100 art pieces—many from jewelry houses—go on exhibit in April
Some people simply have amazing taste. Prince Sadruddin Aga Khan, who served as United Nations High Commissioner for Refugees from 1966 to 1977, was one of those people.
So much so that the Smithsonian’s Cooper Hewitt Museum in New York City will host an exhibition showcasing 100 examples from his vast collection—and that of his wife, Catherine—of artworks, objects, and jewelry.
The exhibition, “Jeweled Splendors of the Art Deco Era: The Prince and Princess Sadruddin Aga Khan Collection,” which will run from April 7 to Aug. 27 in the museum’s Teak Room, will include cigarette and vanity cases, compacts, clocks, and “other luxury objects…from the premier jewelry houses of Europe and America,” according to museum literature on the show.
A number of the items set to be shown were personal gifts from the prince to his wife. The collection was amassed over three decades and “displays the excitement, innovation, and creativity of the Art Deco era at its most luxurious,” according to the same literature.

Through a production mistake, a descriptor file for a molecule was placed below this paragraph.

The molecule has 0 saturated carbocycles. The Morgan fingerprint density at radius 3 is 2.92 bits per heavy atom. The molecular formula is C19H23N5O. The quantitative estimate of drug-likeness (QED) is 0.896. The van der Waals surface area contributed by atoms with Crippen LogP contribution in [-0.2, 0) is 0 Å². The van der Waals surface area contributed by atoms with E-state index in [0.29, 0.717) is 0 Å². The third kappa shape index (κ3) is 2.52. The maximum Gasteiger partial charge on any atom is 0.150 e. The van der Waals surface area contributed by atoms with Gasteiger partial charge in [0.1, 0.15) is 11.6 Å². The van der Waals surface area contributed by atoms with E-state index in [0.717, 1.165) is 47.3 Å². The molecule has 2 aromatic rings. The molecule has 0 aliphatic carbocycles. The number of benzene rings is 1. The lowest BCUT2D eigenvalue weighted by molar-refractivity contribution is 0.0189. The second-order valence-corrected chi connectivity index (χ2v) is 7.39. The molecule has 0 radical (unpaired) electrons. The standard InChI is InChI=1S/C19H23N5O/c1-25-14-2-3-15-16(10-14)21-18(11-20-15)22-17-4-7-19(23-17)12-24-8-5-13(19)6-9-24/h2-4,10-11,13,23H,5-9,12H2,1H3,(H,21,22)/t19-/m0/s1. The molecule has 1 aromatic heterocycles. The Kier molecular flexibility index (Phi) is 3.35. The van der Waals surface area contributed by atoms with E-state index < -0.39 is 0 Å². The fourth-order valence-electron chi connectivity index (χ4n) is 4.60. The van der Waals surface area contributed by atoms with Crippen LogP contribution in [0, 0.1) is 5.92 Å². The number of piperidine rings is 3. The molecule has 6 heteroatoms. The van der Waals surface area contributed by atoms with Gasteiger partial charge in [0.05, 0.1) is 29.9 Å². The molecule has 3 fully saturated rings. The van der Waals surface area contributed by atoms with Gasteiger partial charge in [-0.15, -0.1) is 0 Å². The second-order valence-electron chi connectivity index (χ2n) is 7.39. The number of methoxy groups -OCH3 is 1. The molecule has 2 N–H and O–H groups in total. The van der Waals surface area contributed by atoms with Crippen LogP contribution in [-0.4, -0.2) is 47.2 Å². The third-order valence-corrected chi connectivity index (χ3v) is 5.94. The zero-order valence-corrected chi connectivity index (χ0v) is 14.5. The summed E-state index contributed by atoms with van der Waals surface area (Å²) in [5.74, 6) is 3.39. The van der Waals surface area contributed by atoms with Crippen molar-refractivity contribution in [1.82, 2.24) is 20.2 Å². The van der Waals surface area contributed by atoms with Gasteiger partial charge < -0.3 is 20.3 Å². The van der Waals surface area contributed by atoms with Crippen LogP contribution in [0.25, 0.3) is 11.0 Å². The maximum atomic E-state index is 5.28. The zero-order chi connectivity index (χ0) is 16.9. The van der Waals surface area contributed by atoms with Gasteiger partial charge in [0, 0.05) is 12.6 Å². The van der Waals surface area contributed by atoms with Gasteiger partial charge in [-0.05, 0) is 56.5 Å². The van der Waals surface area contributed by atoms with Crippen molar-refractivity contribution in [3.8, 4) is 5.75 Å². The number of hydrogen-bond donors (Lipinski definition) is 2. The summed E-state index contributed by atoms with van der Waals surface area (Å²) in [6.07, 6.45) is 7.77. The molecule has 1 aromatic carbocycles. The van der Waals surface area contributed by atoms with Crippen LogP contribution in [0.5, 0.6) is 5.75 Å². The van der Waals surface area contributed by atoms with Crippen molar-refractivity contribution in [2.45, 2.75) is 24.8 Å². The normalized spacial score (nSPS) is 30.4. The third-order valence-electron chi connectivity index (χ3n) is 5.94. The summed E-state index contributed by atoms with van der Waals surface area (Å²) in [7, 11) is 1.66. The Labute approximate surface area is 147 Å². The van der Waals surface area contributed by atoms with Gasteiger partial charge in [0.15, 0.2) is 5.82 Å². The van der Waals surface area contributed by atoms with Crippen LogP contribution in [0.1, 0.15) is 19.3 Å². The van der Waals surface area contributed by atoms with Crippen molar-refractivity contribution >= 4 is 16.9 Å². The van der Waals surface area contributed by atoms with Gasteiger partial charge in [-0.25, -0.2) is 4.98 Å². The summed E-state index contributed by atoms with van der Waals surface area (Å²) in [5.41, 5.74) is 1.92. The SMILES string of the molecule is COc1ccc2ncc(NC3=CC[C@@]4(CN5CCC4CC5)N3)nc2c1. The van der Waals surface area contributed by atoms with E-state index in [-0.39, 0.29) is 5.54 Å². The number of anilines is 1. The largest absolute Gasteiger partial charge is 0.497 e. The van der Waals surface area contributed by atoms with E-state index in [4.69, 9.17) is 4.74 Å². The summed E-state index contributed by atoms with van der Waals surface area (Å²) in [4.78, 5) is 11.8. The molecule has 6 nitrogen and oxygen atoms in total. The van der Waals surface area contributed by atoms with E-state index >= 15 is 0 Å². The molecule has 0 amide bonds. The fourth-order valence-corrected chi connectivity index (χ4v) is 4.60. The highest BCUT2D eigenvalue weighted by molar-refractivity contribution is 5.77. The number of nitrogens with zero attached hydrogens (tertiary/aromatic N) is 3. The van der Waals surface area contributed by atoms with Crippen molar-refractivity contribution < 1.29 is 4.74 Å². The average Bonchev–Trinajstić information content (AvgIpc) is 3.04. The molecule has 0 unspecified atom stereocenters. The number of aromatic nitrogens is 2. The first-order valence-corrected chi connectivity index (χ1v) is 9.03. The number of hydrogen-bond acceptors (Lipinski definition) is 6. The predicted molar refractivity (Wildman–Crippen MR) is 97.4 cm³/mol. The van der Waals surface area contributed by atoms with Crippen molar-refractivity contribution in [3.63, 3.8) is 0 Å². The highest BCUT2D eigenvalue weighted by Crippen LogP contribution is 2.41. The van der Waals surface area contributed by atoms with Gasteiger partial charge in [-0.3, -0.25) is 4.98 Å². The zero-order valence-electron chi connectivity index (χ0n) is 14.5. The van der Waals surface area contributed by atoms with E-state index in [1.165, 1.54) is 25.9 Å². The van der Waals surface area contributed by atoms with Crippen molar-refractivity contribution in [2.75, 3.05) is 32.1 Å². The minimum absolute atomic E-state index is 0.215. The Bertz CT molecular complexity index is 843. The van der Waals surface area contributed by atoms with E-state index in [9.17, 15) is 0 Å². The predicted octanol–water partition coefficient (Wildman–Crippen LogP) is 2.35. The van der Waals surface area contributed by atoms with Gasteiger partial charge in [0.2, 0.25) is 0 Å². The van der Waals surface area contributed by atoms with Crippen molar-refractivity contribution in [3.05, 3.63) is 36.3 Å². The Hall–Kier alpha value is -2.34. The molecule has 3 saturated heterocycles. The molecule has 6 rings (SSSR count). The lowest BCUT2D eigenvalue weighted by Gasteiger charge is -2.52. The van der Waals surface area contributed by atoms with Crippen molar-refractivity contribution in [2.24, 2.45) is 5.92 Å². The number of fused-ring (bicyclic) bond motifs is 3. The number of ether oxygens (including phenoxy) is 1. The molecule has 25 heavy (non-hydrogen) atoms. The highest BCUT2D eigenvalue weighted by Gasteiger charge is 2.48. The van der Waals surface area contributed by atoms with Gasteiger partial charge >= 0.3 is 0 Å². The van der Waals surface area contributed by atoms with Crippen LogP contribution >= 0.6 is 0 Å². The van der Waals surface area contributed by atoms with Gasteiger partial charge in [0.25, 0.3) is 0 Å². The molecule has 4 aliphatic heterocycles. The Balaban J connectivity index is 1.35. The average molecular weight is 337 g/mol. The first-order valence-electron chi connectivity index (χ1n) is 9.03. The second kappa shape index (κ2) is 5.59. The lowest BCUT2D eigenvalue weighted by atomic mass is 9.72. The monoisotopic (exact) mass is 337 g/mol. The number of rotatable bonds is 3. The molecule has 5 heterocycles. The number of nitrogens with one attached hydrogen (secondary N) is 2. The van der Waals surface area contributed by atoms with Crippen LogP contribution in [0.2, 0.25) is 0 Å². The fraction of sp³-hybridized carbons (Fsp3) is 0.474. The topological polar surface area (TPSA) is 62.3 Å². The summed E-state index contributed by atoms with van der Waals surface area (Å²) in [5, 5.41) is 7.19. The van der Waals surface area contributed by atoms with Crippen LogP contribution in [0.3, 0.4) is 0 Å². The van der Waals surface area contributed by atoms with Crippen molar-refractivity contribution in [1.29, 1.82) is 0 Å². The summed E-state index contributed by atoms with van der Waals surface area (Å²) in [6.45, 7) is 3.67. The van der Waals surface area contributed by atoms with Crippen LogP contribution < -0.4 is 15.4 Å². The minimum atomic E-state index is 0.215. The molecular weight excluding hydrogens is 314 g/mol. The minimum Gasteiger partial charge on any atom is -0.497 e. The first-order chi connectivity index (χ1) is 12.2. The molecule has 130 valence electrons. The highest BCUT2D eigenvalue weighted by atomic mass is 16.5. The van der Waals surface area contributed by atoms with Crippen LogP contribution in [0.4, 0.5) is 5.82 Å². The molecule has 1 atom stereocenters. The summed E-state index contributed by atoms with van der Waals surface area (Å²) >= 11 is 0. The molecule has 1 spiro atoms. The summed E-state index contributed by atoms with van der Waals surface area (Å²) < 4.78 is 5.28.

Prince Sadruddin Aga Khan (photo courtesy of Wikipedia)
The prince, who was born in 1933 and passed away in 2003, was the son of an imam, Sir Sultan Mahomed Shah Aga Khan III, and became a respected collector of Islamic art—accumulating artworks for over 50 years. He was a regular at auctions held by Sotheby’s and Christie’s in Europe and North America throughout his adult life.
His collection included Arabic, Persian, Turkish, and Indian pieces dating back to the 10th century—he once bought a Koranic page of North African origin written with gold lettering in the Kufic script that’s over 1,000 years old.
(Photo at top: Imperial Guardian Lion Mystery Clock, 1929, produced by Maurice Couet (French, 1885–1963) for Cartier (Paris). Photo by Doug Rosa, courtesy of the Smithsonian.)